The greatest success with FRB has been experienced in south western WA which avoided major forest wildfires for 50-years from 1961 onwards after it began a program of fuel reducing 6 – 8% of its forests annually. Given that the effectiveness of fuel reduction in reducing wildfire intensity is most pronounced for about 4 years, that means that at any one time, a quarter to a third of the forested area was carrying light fuels of 4 years or less in age (ie. 4 years x 6%/year = 25% and 4 years x 8% = 32%). This means that any wildfire which started was likely to soon run into a fuel reduced area, and there are many documented case studies where wildfires were able to be quickly controlled in light fuels before they were able to grow large and damaging.

      Since around 2010, pressure to reduce WA’s annual burning program (using similar reasoning to that seen on TT) has seen it drop to as low as 3%, but it is apparently going up again now — however, with that reduction has come a steady increase in damaging wildfires again, including FRB escapes because it is far more difficult to control even intended low intensity burns in the heavier fuel loads that build in a longer interval between burns.

      The WA experience is why the Royal Commission into Victoria’s Black Saturday (2009) bushfires recommended a 5% annual FRB program. In just a few years, this was abandoned for spurious reasons and because it was logistically difficult to achieve (but not impossible) given that Victoria has a greater variety of forest types and greater topographic variation compared to south west WA. Victoria is currently burning only about 1% of its public forests, which means that at any time there is only 4% of its forests containing light fuels from FRB conducted in the preceding 4 years. Accordingly, there is far less chance of a fuel reduced area effectively making it easier to control a wildfire, unless that fire happens to start right next to it or in it (ie. from a lightning strike for example). This extremely low rate of burning was a couple of days ago criticised by the former Chief Fire Officer of Victoria’s public land management Department as being completely inadequate (see the ABC website).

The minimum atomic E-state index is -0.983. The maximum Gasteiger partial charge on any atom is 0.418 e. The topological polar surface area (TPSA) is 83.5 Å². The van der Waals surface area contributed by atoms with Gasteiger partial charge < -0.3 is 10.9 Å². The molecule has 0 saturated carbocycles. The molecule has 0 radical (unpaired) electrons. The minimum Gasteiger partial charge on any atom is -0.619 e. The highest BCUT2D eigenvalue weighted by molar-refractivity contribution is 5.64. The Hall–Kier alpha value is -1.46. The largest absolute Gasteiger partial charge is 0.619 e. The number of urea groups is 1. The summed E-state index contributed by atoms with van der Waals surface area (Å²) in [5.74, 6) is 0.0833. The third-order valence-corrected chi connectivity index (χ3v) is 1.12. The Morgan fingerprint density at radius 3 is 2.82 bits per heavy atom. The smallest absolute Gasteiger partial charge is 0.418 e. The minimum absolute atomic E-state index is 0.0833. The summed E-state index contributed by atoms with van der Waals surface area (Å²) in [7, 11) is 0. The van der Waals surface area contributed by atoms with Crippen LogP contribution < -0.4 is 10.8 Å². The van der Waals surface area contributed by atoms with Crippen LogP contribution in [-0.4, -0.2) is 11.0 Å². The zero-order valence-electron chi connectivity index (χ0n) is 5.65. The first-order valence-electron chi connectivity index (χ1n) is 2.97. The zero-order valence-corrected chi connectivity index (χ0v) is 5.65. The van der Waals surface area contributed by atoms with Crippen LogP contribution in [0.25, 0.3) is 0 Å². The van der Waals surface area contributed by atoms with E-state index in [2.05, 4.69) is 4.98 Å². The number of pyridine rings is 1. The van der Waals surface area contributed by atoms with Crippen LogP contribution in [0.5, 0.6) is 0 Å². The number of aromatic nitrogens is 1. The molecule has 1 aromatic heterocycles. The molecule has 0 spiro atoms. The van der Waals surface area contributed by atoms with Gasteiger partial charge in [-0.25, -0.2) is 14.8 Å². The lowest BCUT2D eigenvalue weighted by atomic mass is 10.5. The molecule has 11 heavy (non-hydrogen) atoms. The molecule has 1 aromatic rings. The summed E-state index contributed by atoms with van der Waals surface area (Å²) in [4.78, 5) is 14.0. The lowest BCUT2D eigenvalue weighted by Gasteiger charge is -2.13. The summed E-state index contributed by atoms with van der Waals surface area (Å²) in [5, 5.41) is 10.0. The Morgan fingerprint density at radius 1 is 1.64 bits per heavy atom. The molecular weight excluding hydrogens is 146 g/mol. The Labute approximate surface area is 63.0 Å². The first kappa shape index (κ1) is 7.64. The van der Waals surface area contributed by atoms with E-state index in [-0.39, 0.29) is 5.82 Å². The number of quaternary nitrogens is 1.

As for Tasmania’s rate of FRB burning, 28,000 ha seems pretty low, but it is hard to quantify it as a % without knowing the state’s total area of burnable forest vegetation, given that rainforest and wet ash forest types are excluded from FRB programs. Tasmania is like Victoria in having a variety of forest types and greater topographic variation (compared to south west WA), but is further complicated by the fact that about one-third of its forests are privately-owned and therefore outside the jurisdication of the government agency that does most of the FRB. So, a third of Tas forest is effectively being managed by hundreds of different owners with varying attitudes to burning and capacity to undertake it; whereas the public forests are managed by one entity which is therefore more able to conduct an FRB program.

      From a distance, I suspect that FRB in Tasmania (as is currently the case in Victoria) is probably having only minimal impact on wildfire mitigation because there isn’t enough of it being done. Does that mean that it should just be discontinued (as its critics advocate), or that more of it should be done to make it more effective in having an impact of wildfire spread and severity? In my view clearly the latter, but not only because it would improve bushfire outcomes but also because (as has been well established) periodic fire is a natural part of our disturbance-adapted landscapes, whereas letting fuels build-up in the long term absence of fire is not. Indeed, there is an increasing body of research showing the decline of biodiversity which occurs in the long-term absence of fire, and it is also self-evident that there is a tremendous impact on biodiversity when wildfires burn at unnaturally high severity in heavy fuels promoted by a long term absence of fire. Low intensity FRB reduces the incidence of both problems.

      • William Boeder

        February 9, 2019 at 7:31 pm

        Mark Poynter, you have discredited yourself in many times past with your false and misleading statements concerning Vicforests and the Victorian eucalyptus forests once extending right across and along the Great Dividing Range and the State’s forested water catchment reserves, then in and around the mountainous regions elsewhere in Victoria.

        While not overlooking that Vicforests and your Australian Institute of Foresters self had allegedly turned a blind eye to the illegitimate logging assault on the last preserve of Ancient Forest in Victoria known as Gippsland’s Brown Mountain.
        Incidentally, Vicforests lost the decision following the litigation from that Vicforests exercise, with more taxpayer revenue wasted by Vicforests.)